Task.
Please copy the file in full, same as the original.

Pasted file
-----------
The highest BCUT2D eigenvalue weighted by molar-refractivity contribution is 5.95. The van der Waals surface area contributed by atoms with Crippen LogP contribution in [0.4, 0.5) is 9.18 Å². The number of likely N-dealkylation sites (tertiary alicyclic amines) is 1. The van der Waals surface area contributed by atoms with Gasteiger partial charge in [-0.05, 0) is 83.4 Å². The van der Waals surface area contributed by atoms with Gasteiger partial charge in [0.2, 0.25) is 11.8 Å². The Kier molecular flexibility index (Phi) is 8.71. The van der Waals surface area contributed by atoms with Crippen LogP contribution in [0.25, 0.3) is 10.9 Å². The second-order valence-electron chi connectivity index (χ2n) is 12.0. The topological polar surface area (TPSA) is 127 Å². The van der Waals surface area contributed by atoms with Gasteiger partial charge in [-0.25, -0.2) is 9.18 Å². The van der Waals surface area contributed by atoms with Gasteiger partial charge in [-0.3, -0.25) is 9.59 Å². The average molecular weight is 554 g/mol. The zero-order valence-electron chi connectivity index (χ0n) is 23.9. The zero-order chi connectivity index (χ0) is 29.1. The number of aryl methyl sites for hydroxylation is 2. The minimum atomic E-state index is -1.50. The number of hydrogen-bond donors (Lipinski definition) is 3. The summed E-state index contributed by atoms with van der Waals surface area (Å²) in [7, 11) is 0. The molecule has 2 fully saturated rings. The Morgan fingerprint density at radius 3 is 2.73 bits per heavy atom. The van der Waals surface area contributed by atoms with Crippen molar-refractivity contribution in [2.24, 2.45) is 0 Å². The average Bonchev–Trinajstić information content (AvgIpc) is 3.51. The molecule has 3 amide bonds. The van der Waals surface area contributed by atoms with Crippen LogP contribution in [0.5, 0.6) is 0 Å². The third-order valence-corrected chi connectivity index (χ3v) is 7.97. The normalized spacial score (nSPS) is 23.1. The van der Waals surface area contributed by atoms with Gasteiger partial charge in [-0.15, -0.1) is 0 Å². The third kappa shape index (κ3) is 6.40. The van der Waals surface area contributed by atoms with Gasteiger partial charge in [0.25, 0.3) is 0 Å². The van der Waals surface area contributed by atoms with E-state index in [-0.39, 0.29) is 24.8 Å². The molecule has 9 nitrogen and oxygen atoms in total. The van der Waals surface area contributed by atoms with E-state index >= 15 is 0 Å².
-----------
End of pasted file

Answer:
The highest BCUT2D eigenvalue weighted by molar-refractivity contribution is 5.95. The van der Waals surface area contributed by atoms with Crippen LogP contribution in [0.4, 0.5) is 9.18 Å². The number of likely N-dealkylation sites (tertiary alicyclic amines) is 1. The van der Waals surface area contributed by atoms with Gasteiger partial charge in [-0.05, 0) is 83.4 Å². The van der Waals surface area contributed by atoms with Gasteiger partial charge in [0.2, 0.25) is 11.8 Å². The Kier molecular flexibility index (Phi) is 8.71. The van der Waals surface area contributed by atoms with Crippen LogP contribution in [0.25, 0.3) is 10.9 Å². The second-order valence-electron chi connectivity index (χ2n) is 12.0. The topological polar surface area (TPSA) is 127 Å². The van der Waals surface area contributed by atoms with Gasteiger partial charge in [-0.25, -0.2) is 9.18 Å². The van der Waals surface area contributed by atoms with Gasteiger partial charge in [-0.3, -0.25) is 9.59 Å². The average molecular weight is 554 g/mol. The zero-order valence-electron chi connectivity index (χ0n) is 23.9. The zero-order chi connectivity index (χ0) is 29.1. The number of aryl methyl sites for hydroxylation is 2. The minimum atomic E-state index is -1.50. The number of hydrogen-bond donors (Lipinski definition) is 3. The summed E-state index contributed by atoms with van der Waals surface area (Å²) in [7, 11) is 0. The molecule has 2 fully saturated rings. The Morgan fingerprint density at radius 3 is 2.73 bits per heavy atom. The van der Waals surface area contributed by atoms with Crippen molar-refractivity contribution in [2.24, 2.45) is 0 Å². The average Bonchev–Trinajstić information content (AvgIpc) is 3.51. The molecule has 3 amide bonds. The van der Waals surface area contributed by atoms with Crippen LogP contribution in [0.5, 0.6) is 0 Å². The third-order valence-corrected chi connectivity index (χ3v) is 7.97. The normalized spacial score (nSPS) is 23.1. The van der Waals surface area contributed by atoms with Gasteiger partial charge in [-0.15, -0.1) is 0 Å². The third kappa shape index (κ3) is 6.40. The van der Waals surface area contributed by atoms with Gasteiger partial charge in [0.25, 0.3) is 0 Å². The van der Waals surface area contributed by atoms with E-state index in [-0.39, 0.29) is 24.8 Å². The molecule has 9 nitrogen and oxygen atoms in total. The van der Waals surface area contributed by atoms with E-state index >= 15 is 0 Å².